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De Minimis Shipment worth over $11 million stopped by Louisville CBP

Release Date
Mon, 03/11/2024

LOUISVILLE, Ky—U.S. Customs and Border Protection (CBP) officers at the Port of Louisville seized a de minimis shipment containing 35 counterfeit designer watches. The items were deemed to be inauthentic by CBP’s Centers of Excellence and Expertise, the agency’s trade experts, and if genuine, would have had a combined Manufacturer’s Suggested Retail Price (MSRP) over $11.7 million.


The shipment arrived from Hong Kong and contained 35 watches bearing the protected trademark of Richard Mille. The watches were destined for a residence in Puerto Rico, and had a MSRP of $11.72 million, had they been genuine. The watches were seized on March 6 for infringing on the protected trademarks recorded with CBP.

“Every day CBP officers are seizing these fraudulent de minimis shipments sent by bad actors,” said LaFonda D. Sutton-Burke, Director, Field Operations, Chicago Field Office. “Criminals are trying to exploit the mail environment by peddling their counterfeit products. Even though this package had a low declared value, they pose the same potential health, safety, and economic security risks as larger and more traditional containerized shipments. I am very proud of our officers recognizing these counterfeits and addressing the challenges faced in the de minimis environment.”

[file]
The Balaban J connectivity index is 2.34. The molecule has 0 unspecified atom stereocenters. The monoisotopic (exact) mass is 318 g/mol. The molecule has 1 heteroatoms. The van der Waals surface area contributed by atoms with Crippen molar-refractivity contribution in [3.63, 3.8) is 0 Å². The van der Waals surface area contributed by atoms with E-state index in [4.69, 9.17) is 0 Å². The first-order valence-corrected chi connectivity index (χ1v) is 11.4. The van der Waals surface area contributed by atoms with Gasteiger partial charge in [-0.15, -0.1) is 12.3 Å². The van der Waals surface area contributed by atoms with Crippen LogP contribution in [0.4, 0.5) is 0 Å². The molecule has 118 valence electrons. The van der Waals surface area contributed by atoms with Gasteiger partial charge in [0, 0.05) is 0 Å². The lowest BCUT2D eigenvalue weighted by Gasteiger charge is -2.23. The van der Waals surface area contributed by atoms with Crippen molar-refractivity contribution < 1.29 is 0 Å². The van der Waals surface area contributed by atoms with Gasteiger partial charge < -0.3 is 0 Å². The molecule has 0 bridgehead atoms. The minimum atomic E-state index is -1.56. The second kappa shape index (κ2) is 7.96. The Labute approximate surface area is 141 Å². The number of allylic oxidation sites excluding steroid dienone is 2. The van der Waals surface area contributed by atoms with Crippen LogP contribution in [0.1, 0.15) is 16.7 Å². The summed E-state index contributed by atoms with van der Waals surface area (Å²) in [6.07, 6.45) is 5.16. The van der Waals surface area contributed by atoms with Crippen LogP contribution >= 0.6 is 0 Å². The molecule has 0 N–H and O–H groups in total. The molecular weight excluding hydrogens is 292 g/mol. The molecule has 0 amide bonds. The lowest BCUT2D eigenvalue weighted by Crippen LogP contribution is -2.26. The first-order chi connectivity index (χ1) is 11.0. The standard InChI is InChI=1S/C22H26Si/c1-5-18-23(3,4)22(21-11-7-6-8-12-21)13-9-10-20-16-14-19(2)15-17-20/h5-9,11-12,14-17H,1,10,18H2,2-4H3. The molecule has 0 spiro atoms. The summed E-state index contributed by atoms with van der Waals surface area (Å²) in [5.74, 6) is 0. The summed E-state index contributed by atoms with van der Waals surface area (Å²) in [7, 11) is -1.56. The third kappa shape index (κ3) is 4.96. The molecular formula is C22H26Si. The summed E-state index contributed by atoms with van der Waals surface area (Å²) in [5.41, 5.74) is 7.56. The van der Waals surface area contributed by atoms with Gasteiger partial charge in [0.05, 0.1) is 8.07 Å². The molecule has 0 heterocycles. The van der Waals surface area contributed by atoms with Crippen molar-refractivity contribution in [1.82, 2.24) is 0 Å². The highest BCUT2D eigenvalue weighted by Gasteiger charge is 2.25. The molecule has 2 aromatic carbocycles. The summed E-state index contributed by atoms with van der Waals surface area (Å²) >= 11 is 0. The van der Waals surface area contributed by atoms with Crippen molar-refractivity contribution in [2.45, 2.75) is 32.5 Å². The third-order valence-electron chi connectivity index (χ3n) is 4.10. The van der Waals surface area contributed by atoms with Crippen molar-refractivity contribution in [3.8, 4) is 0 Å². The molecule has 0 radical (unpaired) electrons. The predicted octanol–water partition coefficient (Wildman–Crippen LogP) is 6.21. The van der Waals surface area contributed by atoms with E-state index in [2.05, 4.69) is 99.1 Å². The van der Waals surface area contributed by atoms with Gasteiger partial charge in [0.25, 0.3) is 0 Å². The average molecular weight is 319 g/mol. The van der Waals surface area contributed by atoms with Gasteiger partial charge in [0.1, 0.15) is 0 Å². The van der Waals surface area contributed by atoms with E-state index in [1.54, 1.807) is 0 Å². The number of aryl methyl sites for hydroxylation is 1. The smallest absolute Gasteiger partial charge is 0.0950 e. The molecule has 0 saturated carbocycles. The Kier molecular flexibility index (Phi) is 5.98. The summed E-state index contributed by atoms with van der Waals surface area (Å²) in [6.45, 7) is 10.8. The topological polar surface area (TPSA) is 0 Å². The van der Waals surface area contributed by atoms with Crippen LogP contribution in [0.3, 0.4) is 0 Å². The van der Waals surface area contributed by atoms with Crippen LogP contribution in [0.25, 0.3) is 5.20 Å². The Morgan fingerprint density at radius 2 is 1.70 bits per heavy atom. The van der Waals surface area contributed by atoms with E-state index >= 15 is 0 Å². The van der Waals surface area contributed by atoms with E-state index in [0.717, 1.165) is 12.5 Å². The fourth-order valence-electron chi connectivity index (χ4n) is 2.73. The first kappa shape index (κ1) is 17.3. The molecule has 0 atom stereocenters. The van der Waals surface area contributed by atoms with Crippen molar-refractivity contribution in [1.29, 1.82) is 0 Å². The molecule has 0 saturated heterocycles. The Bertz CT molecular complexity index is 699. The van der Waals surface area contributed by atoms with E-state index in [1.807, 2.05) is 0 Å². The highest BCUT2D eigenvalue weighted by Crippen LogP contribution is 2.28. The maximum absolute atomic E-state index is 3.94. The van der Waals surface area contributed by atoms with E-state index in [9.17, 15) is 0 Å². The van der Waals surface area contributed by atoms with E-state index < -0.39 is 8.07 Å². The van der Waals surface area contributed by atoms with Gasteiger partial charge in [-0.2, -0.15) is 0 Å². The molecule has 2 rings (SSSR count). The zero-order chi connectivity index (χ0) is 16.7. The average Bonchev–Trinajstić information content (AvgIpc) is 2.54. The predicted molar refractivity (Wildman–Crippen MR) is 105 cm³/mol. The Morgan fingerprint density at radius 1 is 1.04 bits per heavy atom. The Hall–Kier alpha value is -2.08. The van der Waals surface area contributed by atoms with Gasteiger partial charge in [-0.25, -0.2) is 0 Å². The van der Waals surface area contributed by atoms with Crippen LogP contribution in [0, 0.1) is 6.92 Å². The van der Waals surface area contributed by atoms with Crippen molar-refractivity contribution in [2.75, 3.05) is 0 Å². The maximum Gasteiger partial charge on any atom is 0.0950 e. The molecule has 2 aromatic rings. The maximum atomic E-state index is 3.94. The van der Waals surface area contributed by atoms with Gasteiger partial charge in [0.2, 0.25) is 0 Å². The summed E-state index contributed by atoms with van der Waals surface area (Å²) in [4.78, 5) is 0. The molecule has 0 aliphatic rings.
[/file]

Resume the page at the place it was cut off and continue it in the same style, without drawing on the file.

De minimis shipments provide admission of articles free of duty and of any tax imposed on or by reason of importation, but the aggregate fair retail value in the country of shipment of articles imported by one person on one day and exempted from the payment of duty shall not exceed $800. However, with the rise in e-commerce and small packages illegal actors are taking advantage of the unprecedented volume of e-commerce shipments entering the U.S. and the opacity of global supply chains to introduce illicit goods into the country. CBP estimates nearly 90 percent of the shipments coming into the United States are now entering through the small package environment.  This illustrates just how much growth has occurred in the e-commerce sector. 

In 2015, CBP processed 134 million de minimis transactions.  By 2023, this has increased to 1 billion, representing a 646% growth in eight years.  Every day, over 2.5 million low-value, de minimis shipments arrive at U.S. Customs and Border Protection (CBP) facilities for targeting, review, and potential physical examination.  The global e-commerce environment represented $3.3 trillion in sales in FY 2023.

In FY 2023, the U.S. processed more than 1 billion de minimis shipments worth more than $50 billion through postal, express, and non-express facilities. As of the January 31, 2024, CBP has already processed more than half a billion de minimis shipments.  Based on these totals, CBP anticipates exceeding last year’s record volume of 1 billion shipments.

CBP encourages anyone with information about counterfeit merchandise illegally imported into the United States to submit an e-Allegation. The e-Allegation system provides a means for the public to anonymously report to CBP any suspected violations of trade laws or regulations related to the importation of goods in the U.S. 

CBP’s border security mission is led at 328 ports of entry by CBP officers from the Office of Field Operations. Please visit CBP Ports of Entry to learn more about how CBP’s Office of Field Operations secures our nation’s borders. Learn more about CBP at

Last Modified: Mar 11, 2024